Day 8: Took ages to get to sleep last night – was coughing and having spent so long in bed over recent days wasn’t feeling very tired. Woke early and read news on my ‘phone. For the first time in a week am actually feeling as though I could do things. Boiled an egg for breakfast, and had some yoghurt and fruit as well. Felt very tired having done that – dizzy and faint, with just no energy at all. Back to bed to try to catch up with all the incoming e-mails. At least I can feel some progress towards normality, but headache has returned to accompany the omnipresent cough. Exhausted already; back to bed… Paracetamol… Announcement that the Queen had died provided a surprisingly sad focus to the day; perhaps made more so by all the uncertainties as to the future of our country and people.
Day 9: the days are all blurring into each other. Woke coughing in the middle of the night, and had taken a long time to go back to sleep. Just about managed to contribute to a work Zoom call but very tired afterwards – too much coughing. COVID seems to have morphed into bronchitis – not as painful, but the coughing just seems to go on and on. It is so tiring. Little energy for anything. I had rearranged my flight overseas in case I was well enough to go this weekend, but there is no way I could possibly travel. Fortunately, I was able to cancel it for only a small charge and have it refunded back into our research grant. The news is full of the Queen’s death. Managed some soup for lunch, and then back to bed for some restful sleep. Walked up and down the garden a few times, and picked tomatoes, but that was about all I could do. Face and mouth tingling, but mainly just coughing and tired. Looked online to try to find more information about how long this will last – and apparently the expectation is two or three weeks, with there being nothing one can do other than paracetamol and drinking lots of water. Everyone has said, and I have said to others, make sure you don’t do too much too early; I can now really understand why.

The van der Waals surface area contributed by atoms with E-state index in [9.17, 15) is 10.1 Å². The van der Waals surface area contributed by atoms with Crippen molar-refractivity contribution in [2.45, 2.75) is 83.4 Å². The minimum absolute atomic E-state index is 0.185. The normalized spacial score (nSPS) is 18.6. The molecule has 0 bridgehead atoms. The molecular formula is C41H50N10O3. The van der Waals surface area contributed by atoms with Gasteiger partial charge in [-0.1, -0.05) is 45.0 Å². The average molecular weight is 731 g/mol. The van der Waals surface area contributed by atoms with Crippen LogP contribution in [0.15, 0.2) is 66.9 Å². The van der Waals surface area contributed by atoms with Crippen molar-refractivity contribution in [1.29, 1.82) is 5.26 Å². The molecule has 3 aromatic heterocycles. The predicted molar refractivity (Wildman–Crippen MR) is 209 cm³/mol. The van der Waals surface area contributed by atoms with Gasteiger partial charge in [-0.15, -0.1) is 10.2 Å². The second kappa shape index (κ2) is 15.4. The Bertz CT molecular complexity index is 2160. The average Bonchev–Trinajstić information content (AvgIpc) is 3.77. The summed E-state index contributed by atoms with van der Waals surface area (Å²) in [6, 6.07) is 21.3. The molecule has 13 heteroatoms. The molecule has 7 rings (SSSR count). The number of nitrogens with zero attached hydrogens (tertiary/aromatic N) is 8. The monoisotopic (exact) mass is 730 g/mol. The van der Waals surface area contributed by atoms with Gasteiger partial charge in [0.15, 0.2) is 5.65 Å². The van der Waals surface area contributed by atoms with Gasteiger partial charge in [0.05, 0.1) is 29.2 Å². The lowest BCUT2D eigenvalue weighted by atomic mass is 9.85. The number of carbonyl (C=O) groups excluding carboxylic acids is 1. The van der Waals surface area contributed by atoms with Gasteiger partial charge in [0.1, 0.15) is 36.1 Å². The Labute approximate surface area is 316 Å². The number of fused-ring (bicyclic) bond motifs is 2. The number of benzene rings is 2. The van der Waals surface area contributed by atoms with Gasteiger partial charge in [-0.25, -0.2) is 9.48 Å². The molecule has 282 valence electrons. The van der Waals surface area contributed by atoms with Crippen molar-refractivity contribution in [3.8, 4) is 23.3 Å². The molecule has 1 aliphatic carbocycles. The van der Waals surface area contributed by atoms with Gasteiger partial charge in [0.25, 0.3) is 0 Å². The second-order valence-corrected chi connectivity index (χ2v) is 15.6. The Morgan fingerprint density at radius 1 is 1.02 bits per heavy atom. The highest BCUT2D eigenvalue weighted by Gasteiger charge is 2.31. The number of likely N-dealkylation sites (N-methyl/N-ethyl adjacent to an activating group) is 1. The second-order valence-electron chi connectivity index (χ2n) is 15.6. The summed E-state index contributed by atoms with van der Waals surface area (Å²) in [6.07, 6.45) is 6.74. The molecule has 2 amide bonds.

Day 10: longing for an undisturbed night – eventually managed to get some sleep between about 4 and 8 in the morning. Changed sensations again today – tingling mouth and cheeks, tinnitus back along with headache, but coughing miraculously a bit less. Watched the accession ceremony and proclamations at St James’s Palace and the Royal Exchange on TV, then lunch and back to bed. Just feeling so week and exhausted. No enthusiasm to do anything. At least I did a new online order for food tomorrow!
Day 11: I did sleep quite well, apart from being woken from a deep deaming sleep at about 4 a.m.. Am gradually regaining my strength, but doing anything that requires thought or physical exercise make me really tired, brings on coughing, and leads to a headache. Am definitely better, but no inclination to do anything – wondering if the lethargy will ever go away. Went out to buy a commenorative newspaper (given I have tested negative, and was still wearing a mask this does not seem rash). Spent much of the day watching television: combining proclamations of Charles as the new King, while his mother’s coffin was driven from Balmoral to Edinburgh. I also managed to do some slides for a presentation in Nepal on Wednesday, and even had a go at cutting the grass (probably a big mistake). By the evening, my sore throat had returned, along with the familiar tingling in my mouth and face. Watched some TV to while the time away. Almost anything I do makes me tired, and I have no enthusiasm to get up and do anything.